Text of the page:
CARMEL – News of three dogs dying in North Carolina last month after being exposed to toxic algae after swimming in a pond has prompted Putnam County Health Department officials to share warnings and tips on keeping Fido safe.
Health Department Sanitarian Shawn Rogan urged the public call the health department if they “see anything that looks suspicious in the water – be it cloudy, discolored or unclear – avoid it completely.”
The county will inspect the situation.
The US Environmental Protection Agency reported “clusters of dog deaths” over the past three summers after pets were exposed to toxic algae.
Rogan explained that dogs are so susceptible because “when the pooch jumps into a lake or pond, it swallows an enormous amount of water. If the water is contaminated with toxins or cyanobacteria, the dog ingests it directly which can result in death. An additional concern can result when a dog exits the water, if its owner fails to hose it down the pup licks its hair further exposing it to potential harm.”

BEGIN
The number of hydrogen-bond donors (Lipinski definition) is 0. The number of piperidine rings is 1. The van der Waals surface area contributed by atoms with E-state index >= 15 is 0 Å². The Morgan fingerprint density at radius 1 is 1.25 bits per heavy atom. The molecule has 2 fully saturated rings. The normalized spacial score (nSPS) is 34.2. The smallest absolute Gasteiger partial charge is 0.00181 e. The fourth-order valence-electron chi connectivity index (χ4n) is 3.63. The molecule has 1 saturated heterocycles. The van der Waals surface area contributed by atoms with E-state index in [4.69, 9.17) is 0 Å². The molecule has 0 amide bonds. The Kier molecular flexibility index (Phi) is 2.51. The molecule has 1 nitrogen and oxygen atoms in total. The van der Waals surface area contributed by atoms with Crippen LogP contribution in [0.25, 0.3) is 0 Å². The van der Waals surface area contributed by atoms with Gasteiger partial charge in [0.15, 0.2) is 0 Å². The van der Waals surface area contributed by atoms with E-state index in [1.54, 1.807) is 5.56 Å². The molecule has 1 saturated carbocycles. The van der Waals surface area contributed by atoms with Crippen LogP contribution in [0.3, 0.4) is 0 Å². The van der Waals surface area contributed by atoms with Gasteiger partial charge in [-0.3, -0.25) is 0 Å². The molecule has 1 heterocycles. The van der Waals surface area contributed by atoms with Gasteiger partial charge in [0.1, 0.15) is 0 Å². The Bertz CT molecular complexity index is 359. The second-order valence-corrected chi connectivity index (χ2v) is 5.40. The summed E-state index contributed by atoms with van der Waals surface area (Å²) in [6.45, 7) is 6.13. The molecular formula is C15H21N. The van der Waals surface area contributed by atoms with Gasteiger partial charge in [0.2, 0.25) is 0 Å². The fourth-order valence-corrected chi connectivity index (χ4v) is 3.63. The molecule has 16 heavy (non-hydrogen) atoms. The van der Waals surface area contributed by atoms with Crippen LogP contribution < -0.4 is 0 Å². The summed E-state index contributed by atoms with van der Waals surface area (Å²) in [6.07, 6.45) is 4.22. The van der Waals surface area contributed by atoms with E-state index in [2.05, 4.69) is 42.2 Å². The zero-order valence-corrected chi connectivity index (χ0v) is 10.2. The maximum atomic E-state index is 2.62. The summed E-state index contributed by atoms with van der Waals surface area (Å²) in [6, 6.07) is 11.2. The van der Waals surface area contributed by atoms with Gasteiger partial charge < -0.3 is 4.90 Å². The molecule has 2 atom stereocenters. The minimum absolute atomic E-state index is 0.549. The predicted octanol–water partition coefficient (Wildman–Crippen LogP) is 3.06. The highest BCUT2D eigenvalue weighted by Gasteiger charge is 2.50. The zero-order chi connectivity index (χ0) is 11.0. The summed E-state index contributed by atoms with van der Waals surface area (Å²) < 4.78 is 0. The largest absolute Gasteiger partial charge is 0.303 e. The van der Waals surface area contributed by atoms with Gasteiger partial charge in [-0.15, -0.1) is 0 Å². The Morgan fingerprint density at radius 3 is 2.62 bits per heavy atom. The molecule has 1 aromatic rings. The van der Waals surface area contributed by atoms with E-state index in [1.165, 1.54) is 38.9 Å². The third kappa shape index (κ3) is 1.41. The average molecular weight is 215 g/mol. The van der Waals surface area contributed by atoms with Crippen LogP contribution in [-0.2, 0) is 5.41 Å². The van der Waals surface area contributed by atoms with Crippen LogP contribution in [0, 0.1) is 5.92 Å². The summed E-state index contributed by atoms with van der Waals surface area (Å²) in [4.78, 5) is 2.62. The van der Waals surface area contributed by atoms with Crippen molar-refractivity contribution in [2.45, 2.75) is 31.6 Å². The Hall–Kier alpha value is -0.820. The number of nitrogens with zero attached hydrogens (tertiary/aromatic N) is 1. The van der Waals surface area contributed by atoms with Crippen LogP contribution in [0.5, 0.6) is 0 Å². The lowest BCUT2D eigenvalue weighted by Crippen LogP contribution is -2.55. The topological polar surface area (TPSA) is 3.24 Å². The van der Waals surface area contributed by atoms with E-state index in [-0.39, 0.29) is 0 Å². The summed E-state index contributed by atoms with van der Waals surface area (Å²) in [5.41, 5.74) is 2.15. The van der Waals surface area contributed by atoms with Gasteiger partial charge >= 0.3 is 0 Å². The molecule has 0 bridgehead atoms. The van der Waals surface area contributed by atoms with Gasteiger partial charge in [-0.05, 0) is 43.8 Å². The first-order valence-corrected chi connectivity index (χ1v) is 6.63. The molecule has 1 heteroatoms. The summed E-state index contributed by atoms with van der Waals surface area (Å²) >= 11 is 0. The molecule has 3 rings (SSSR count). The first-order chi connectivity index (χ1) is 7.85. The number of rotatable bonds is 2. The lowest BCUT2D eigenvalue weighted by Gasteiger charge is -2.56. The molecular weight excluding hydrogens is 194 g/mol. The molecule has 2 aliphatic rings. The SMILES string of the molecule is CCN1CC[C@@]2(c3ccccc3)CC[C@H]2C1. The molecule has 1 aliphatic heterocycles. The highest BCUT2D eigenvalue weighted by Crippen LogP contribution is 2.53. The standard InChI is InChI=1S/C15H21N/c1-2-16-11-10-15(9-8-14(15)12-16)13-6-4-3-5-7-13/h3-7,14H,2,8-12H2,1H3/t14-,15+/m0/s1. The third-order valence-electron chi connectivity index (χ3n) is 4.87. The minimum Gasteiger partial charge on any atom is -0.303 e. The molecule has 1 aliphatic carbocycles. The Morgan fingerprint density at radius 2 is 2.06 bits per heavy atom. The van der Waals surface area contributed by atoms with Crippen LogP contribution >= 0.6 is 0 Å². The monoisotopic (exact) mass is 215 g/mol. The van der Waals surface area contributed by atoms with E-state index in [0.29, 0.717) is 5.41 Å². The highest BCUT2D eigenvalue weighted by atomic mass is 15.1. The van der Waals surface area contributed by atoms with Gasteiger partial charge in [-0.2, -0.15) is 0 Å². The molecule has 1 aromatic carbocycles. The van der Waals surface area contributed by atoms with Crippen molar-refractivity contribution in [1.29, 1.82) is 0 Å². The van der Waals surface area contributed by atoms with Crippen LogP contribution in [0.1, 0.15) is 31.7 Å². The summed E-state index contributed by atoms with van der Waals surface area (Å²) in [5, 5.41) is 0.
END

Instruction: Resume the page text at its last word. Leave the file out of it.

Rogan’s advice: “When in doubt, stay out! The best way to ensure the safety of you and your pets is to avoid contact with water that appears to be experiencing an algae bloom.”
If someone believes his or her dog may have been exposed to a harmful algae bloom, the EPA urges the dog’s caretaker to “immediately rinse the animal in clean, fresh water while wearing gloves and watch for symptoms that can occur anywhere from 15 minutes to several days following exposure. Should the dog suffer from vomiting, diarrhea, weakness, staggering, drooling, difficulty in breathing or convulsing, the owner is urged to take it to a veterinarian immediately.”
Rogan reminded the public that “Toxic algae can sicken people but it is especially harmful to animals.”
The Putnam Health Department can be reached at 845-808-1390.